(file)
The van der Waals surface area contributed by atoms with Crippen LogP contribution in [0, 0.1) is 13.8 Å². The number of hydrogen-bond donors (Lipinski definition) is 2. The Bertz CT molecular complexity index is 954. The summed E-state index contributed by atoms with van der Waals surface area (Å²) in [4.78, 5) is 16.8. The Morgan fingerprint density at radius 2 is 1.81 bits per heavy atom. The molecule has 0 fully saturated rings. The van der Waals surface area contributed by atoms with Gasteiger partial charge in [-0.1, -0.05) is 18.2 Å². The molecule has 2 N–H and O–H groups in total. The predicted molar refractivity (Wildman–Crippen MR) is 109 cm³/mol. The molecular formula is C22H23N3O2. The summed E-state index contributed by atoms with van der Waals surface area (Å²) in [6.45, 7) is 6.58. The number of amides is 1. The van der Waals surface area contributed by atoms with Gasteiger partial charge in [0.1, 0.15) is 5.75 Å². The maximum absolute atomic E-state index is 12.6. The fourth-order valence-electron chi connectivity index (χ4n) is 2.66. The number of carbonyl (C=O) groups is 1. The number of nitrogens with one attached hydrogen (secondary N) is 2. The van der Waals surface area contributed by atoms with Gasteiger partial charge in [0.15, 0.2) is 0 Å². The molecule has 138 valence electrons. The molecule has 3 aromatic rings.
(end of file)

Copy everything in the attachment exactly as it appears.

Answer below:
The van der Waals surface area contributed by atoms with Crippen LogP contribution in [0, 0.1) is 13.8 Å². The number of hydrogen-bond donors (Lipinski definition) is 2. The Bertz CT molecular complexity index is 954. The summed E-state index contributed by atoms with van der Waals surface area (Å²) in [4.78, 5) is 16.8. The Morgan fingerprint density at radius 2 is 1.81 bits per heavy atom. The molecule has 0 fully saturated rings. The van der Waals surface area contributed by atoms with Gasteiger partial charge in [-0.1, -0.05) is 18.2 Å². The molecule has 2 N–H and O–H groups in total. The predicted molar refractivity (Wildman–Crippen MR) is 109 cm³/mol. The molecular formula is C22H23N3O2. The summed E-state index contributed by atoms with van der Waals surface area (Å²) in [6.45, 7) is 6.58. The number of amides is 1. The van der Waals surface area contributed by atoms with Gasteiger partial charge in [0.1, 0.15) is 5.75 Å². The maximum absolute atomic E-state index is 12.6. The fourth-order valence-electron chi connectivity index (χ4n) is 2.66. The number of carbonyl (C=O) groups is 1. The number of nitrogens with one attached hydrogen (secondary N) is 2. The van der Waals surface area contributed by atoms with Gasteiger partial charge in [0.15, 0.2) is 0 Å². The molecule has 138 valence electrons. The molecule has 3 aromatic rings.